By CATHY MIGLORIE Special to the Herald – Published: October 30, 2009 Many stories of the Tomb of the Unknown Soldier appear in the pages of the Vermont Marble Co.’s old industry newsletter, The Memory Stone. The quarrying of the block of pure white marble from the Vermont Marble Co.-owned Yule, Colo., quarry, the fabrication of the block into the famed sarcophagus and the carving of the sarcophagus details done in Proctor and on site at Arlington National Cemetery, was a major project for the Vermont Marble Co. in the early 1930s. It was appropriate that this story be shared with the industry tradesmen as the story itself unfolded.
On March 4, 1921, the U.S. Congress approved a resolution providing for the burial of an unknown and unidentified American soldier of World War I in Arlington National Cemetery Memorial Amphitheater. On Armistice Day, Nov. 11, 1921, at 8:30 a.m., the casket of this soldier was carried down the steps of the Capitol Building, placed on a horse-drawn caisson, and made the journey to the Memorial Amphitheater under a military escort. general officers of the Army and admirals of the Navy acted as pallbearers, and noncommissioned officers of the Navy and Marine Corps were body bearers. President Warren G. Harding officiated at this, the first internment ceremony at the Tomb of the Unknown Soldier, where he conferred upon the Unknown Soldier the Congressional Medal of Honor.
The simple white marble tomb, placed over the resting place of the Unknown Soldier immediately after the interment, was planned to serve as a base for an appropriate monument. Soon after the Armistice Day ceremonies on Nov. 11, 1921, planning began for the completion of the tomb, a $50,000 expenditure which was authorized by Congress on July 3, 1926. The government chose as material for the tomb the pure white marble from Yule, Colo. A search commenced for a designer for the tomb, and the contract was awarded to Thomas Hudson Jones, sculptor, and Lorimer Rich, architect, of New York City.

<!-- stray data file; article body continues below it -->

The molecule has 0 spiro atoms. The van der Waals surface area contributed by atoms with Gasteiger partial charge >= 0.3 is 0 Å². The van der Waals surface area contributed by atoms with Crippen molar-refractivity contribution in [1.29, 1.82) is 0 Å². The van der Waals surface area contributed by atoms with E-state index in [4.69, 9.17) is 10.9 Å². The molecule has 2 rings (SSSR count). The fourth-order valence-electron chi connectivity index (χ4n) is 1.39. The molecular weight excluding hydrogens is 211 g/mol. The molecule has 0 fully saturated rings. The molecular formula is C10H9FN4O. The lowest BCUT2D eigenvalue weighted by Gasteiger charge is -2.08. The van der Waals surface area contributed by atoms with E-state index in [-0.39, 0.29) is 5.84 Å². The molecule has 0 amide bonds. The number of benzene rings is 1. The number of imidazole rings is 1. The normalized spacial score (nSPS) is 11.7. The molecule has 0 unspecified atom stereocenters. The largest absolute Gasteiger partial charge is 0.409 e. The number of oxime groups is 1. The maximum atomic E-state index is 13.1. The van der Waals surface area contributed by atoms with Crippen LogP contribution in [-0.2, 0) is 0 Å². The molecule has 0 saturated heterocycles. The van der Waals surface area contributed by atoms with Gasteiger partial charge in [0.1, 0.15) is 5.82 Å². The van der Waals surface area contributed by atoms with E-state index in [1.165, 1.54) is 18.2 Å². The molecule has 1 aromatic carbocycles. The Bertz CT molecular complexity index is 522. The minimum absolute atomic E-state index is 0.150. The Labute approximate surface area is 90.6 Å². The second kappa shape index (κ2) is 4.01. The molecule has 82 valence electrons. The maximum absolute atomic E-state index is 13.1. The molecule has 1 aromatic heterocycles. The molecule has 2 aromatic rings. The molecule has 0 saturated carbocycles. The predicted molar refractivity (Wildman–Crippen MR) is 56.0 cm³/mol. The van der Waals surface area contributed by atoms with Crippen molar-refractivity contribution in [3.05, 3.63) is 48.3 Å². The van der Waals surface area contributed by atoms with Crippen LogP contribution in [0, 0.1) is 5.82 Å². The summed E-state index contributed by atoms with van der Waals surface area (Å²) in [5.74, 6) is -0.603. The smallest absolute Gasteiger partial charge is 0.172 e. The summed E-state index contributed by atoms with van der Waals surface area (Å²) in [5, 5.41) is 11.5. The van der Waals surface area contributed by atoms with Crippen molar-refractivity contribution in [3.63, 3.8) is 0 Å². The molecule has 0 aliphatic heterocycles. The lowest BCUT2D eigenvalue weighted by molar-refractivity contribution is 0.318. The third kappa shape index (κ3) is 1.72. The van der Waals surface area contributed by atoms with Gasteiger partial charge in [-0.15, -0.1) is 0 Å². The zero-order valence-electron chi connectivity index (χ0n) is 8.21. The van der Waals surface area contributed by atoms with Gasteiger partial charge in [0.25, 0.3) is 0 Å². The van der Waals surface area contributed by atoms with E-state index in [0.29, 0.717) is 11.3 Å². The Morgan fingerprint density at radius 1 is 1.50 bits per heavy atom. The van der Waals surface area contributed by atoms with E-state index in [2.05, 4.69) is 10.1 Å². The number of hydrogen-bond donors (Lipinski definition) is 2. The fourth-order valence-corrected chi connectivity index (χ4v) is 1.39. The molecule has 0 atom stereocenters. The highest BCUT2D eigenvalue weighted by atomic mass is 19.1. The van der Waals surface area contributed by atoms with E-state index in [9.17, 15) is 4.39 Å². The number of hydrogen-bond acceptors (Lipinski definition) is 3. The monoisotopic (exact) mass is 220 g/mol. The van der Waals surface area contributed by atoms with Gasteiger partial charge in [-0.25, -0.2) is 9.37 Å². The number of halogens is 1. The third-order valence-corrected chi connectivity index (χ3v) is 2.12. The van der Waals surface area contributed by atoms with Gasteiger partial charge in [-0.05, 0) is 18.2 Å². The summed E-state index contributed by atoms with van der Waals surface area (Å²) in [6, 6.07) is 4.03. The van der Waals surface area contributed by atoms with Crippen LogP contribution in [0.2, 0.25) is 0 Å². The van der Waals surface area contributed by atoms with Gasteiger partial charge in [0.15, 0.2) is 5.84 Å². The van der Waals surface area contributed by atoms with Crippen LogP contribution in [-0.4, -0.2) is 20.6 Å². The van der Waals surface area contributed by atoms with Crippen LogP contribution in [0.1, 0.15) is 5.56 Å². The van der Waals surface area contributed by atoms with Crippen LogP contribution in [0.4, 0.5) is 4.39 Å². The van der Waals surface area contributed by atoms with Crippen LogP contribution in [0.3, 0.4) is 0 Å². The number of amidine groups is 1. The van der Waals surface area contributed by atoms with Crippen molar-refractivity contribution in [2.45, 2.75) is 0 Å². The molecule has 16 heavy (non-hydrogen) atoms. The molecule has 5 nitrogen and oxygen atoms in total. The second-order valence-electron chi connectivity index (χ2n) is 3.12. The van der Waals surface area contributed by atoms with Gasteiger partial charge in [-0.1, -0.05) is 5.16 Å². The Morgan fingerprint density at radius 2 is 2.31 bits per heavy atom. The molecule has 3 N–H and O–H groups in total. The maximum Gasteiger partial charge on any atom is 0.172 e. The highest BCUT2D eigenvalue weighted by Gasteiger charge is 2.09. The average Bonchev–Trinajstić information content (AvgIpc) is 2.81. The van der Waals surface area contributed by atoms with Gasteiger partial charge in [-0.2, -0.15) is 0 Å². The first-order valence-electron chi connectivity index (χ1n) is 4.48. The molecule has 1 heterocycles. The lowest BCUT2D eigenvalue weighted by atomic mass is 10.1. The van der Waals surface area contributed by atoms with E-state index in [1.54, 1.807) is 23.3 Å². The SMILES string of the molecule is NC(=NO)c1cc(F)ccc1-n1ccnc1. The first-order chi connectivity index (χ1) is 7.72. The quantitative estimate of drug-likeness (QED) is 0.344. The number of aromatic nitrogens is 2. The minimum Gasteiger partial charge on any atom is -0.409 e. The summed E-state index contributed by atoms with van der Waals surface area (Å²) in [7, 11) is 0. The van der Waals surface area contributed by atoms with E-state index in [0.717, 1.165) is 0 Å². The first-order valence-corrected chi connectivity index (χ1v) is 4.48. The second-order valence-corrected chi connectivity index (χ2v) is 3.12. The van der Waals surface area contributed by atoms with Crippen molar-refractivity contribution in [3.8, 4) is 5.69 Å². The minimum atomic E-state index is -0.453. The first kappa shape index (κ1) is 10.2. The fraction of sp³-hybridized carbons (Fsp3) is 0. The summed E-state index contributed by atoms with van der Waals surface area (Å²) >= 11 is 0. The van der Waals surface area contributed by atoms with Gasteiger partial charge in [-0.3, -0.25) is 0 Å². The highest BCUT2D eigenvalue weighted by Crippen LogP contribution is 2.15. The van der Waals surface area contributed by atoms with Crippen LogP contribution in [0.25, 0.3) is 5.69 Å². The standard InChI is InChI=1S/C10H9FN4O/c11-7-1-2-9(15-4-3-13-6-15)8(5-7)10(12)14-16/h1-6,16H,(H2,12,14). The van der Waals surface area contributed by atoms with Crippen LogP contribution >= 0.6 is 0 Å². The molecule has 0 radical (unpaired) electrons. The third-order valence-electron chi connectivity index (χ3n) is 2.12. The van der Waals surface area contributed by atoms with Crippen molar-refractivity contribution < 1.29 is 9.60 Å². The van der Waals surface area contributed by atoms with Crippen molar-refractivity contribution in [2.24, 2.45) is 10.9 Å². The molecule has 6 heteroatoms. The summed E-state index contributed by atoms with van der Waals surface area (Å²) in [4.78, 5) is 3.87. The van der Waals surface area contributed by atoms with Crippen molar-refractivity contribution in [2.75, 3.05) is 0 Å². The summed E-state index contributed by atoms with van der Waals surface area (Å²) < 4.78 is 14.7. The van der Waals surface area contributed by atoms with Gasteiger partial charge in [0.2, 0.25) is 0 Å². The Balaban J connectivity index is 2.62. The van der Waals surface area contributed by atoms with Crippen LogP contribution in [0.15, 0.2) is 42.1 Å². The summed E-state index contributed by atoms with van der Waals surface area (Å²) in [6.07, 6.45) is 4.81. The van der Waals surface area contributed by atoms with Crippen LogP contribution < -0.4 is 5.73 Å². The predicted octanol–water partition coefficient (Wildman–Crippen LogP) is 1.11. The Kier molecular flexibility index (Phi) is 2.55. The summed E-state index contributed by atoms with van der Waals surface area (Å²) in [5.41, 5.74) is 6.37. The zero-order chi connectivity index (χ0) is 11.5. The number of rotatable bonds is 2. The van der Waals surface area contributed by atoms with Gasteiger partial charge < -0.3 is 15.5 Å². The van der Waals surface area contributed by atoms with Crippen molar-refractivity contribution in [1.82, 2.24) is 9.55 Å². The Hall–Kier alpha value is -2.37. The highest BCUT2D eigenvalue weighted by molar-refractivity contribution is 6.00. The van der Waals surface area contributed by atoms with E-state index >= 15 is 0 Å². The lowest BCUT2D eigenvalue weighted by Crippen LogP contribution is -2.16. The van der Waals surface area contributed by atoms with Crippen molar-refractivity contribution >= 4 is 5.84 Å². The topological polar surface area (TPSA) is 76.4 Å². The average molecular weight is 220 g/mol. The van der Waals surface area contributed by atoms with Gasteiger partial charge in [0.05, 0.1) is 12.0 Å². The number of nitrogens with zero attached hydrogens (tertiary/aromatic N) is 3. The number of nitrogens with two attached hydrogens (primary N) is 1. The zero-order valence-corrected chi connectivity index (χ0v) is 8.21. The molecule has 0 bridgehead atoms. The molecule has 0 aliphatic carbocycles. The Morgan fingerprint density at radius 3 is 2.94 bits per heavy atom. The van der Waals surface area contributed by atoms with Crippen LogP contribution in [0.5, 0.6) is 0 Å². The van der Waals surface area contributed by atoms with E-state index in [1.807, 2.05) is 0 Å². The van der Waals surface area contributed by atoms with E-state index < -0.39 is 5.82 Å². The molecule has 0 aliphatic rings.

As more and more people came pay their respects at the tomb of the Unknown Soldier, the need grew for a formal guard program. The tomb was unguarded until 1925, when a civilian was hired to guard the tomb during cemetery hours. On March 24, 1926, a military guard from the Washington Provisional Brigade began guarding the tomb during the daylight hours. In 1937, the tomb was placed under guard 24 hours a day, 365 days a year, but it wasn’t until 1948 that the 3rd U.S. Infantry Regiment BCT, “The Old Guard,” began guarding the tomb in concurrence with its mission: “conducts ceremonies in order to maintain the traditions of the U.S. Army, showcase the Army to our nation’s citizens and the world, and to defend the dignity and honor of our fallen comrades.”
The early guard ceremony was described as thus in an advertisement in the Oct. 1928 issue of The Memory Stone:
“America’s Eternal Flame”
“Pacing … pacing, day by day, a soldier keeps the nation’s ceaseless vigil. He represents the eternal flame of American Manhood, ever-youthful, ever-renewed, here at the shrine dedicated to the memory of all our battle-heroes.
“Moment by moment the footbeats of the guard, like the pulse of the living nation, will measure off centuries beside the Tomb of the Unknown Soldier and this great Memorial Amphitheatre. Both were built of Vermont Marble.